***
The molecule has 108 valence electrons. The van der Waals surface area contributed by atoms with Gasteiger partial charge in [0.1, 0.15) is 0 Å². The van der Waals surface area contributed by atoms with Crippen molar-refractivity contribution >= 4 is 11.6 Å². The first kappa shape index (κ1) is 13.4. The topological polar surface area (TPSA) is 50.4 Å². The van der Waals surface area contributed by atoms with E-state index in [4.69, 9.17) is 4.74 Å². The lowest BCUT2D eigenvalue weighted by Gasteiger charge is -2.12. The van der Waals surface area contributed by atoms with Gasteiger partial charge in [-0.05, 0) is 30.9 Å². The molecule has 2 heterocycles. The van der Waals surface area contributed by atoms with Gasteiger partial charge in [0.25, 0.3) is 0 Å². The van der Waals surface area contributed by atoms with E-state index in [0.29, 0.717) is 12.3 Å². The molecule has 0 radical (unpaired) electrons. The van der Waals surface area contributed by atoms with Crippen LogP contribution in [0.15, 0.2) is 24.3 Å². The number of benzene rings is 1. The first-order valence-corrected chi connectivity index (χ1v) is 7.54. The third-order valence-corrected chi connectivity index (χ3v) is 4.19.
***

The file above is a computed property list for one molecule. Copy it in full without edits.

The molecule has 108 valence electrons. The van der Waals surface area contributed by atoms with Gasteiger partial charge in [0.1, 0.15) is 0 Å². The van der Waals surface area contributed by atoms with Crippen molar-refractivity contribution >= 4 is 11.6 Å². The first kappa shape index (κ1) is 13.4. The topological polar surface area (TPSA) is 50.4 Å². The van der Waals surface area contributed by atoms with E-state index in [4.69, 9.17) is 4.74 Å². The lowest BCUT2D eigenvalue weighted by Gasteiger charge is -2.12. The van der Waals surface area contributed by atoms with Gasteiger partial charge in [-0.05, 0) is 30.9 Å². The molecule has 2 heterocycles. The van der Waals surface area contributed by atoms with Gasteiger partial charge in [0.25, 0.3) is 0 Å². The van der Waals surface area contributed by atoms with E-state index in [0.29, 0.717) is 12.3 Å². The molecule has 0 radical (unpaired) electrons. The van der Waals surface area contributed by atoms with Crippen LogP contribution in [0.15, 0.2) is 24.3 Å². The number of benzene rings is 1. The first-order valence-corrected chi connectivity index (χ1v) is 7.54. The third-order valence-corrected chi connectivity index (χ3v) is 4.19.